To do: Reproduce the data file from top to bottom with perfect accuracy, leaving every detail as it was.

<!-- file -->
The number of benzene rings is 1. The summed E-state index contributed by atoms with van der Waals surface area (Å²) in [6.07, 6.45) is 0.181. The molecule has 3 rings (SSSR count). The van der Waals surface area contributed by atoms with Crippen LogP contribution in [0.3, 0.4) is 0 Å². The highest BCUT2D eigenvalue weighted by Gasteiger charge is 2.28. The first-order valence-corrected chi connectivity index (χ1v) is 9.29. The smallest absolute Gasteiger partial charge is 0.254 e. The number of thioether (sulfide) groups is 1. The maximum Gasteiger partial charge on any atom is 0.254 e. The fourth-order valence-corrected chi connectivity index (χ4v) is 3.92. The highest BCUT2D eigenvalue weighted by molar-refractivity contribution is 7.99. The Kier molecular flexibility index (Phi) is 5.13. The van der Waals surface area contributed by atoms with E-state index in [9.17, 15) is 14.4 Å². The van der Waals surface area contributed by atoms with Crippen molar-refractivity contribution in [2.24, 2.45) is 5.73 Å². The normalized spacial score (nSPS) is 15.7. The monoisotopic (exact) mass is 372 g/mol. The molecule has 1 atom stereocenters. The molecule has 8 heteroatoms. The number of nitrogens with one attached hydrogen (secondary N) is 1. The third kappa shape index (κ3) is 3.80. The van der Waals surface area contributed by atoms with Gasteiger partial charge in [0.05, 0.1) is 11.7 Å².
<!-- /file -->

The number of benzene rings is 1. The summed E-state index contributed by atoms with van der Waals surface area (Å²) in [6.07, 6.45) is 0.181. The molecule has 3 rings (SSSR count). The van der Waals surface area contributed by atoms with Crippen LogP contribution in [0.3, 0.4) is 0 Å². The highest BCUT2D eigenvalue weighted by Gasteiger charge is 2.28. The first-order valence-corrected chi connectivity index (χ1v) is 9.29. The smallest absolute Gasteiger partial charge is 0.254 e. The number of thioether (sulfide) groups is 1. The maximum Gasteiger partial charge on any atom is 0.254 e. The fourth-order valence-corrected chi connectivity index (χ4v) is 3.92. The highest BCUT2D eigenvalue weighted by molar-refractivity contribution is 7.99. The Kier molecular flexibility index (Phi) is 5.13. The van der Waals surface area contributed by atoms with E-state index in [9.17, 15) is 14.4 Å². The van der Waals surface area contributed by atoms with Crippen molar-refractivity contribution in [2.24, 2.45) is 5.73 Å². The normalized spacial score (nSPS) is 15.7. The monoisotopic (exact) mass is 372 g/mol. The molecule has 1 atom stereocenters. The molecule has 8 heteroatoms. The number of nitrogens with one attached hydrogen (secondary N) is 1. The third kappa shape index (κ3) is 3.80. The van der Waals surface area contributed by atoms with Gasteiger partial charge in [0.05, 0.1) is 11.7 Å².